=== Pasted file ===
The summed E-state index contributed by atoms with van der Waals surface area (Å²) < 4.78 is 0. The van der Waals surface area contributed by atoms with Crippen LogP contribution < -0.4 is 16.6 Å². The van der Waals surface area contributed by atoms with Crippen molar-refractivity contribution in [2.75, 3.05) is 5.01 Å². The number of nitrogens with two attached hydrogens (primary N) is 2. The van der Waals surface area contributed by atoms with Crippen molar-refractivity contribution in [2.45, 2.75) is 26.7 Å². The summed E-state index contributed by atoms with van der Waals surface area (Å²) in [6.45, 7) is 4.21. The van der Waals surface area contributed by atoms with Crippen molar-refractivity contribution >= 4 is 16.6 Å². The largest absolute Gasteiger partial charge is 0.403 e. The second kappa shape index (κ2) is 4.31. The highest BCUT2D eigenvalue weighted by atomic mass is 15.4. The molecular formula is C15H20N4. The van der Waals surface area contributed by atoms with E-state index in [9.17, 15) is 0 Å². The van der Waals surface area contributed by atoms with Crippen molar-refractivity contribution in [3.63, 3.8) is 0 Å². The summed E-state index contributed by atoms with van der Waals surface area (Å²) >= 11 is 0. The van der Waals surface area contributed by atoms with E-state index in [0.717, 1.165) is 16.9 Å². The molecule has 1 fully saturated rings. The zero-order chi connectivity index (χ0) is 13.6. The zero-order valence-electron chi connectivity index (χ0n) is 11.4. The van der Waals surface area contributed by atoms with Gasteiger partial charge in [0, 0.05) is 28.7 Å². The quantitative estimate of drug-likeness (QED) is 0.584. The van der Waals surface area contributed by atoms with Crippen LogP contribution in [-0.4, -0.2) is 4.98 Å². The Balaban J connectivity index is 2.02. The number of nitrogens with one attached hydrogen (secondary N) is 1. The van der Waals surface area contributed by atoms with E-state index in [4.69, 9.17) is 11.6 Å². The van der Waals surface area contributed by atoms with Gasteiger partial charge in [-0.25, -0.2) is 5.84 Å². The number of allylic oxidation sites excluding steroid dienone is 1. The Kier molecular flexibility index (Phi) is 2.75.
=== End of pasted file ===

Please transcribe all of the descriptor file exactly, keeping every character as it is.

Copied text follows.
The summed E-state index contributed by atoms with van der Waals surface area (Å²) < 4.78 is 0. The van der Waals surface area contributed by atoms with Crippen LogP contribution < -0.4 is 16.6 Å². The van der Waals surface area contributed by atoms with Crippen molar-refractivity contribution in [2.75, 3.05) is 5.01 Å². The number of nitrogens with two attached hydrogens (primary N) is 2. The van der Waals surface area contributed by atoms with Crippen molar-refractivity contribution in [2.45, 2.75) is 26.7 Å². The summed E-state index contributed by atoms with van der Waals surface area (Å²) in [6.45, 7) is 4.21. The van der Waals surface area contributed by atoms with Crippen molar-refractivity contribution >= 4 is 16.6 Å². The largest absolute Gasteiger partial charge is 0.403 e. The second kappa shape index (κ2) is 4.31. The highest BCUT2D eigenvalue weighted by atomic mass is 15.4. The molecular formula is C15H20N4. The van der Waals surface area contributed by atoms with E-state index in [9.17, 15) is 0 Å². The van der Waals surface area contributed by atoms with Crippen molar-refractivity contribution in [3.63, 3.8) is 0 Å². The summed E-state index contributed by atoms with van der Waals surface area (Å²) >= 11 is 0. The van der Waals surface area contributed by atoms with E-state index in [0.717, 1.165) is 16.9 Å². The molecule has 1 fully saturated rings. The zero-order chi connectivity index (χ0) is 13.6. The zero-order valence-electron chi connectivity index (χ0n) is 11.4. The van der Waals surface area contributed by atoms with Gasteiger partial charge in [0, 0.05) is 28.7 Å². The quantitative estimate of drug-likeness (QED) is 0.584. The van der Waals surface area contributed by atoms with Crippen LogP contribution in [-0.4, -0.2) is 4.98 Å². The Balaban J connectivity index is 2.02. The number of nitrogens with one attached hydrogen (secondary N) is 1. The van der Waals surface area contributed by atoms with E-state index in [4.69, 9.17) is 11.6 Å². The van der Waals surface area contributed by atoms with Gasteiger partial charge in [-0.25, -0.2) is 5.84 Å². The number of allylic oxidation sites excluding steroid dienone is 1. The Kier molecular flexibility index (Phi) is 2.75.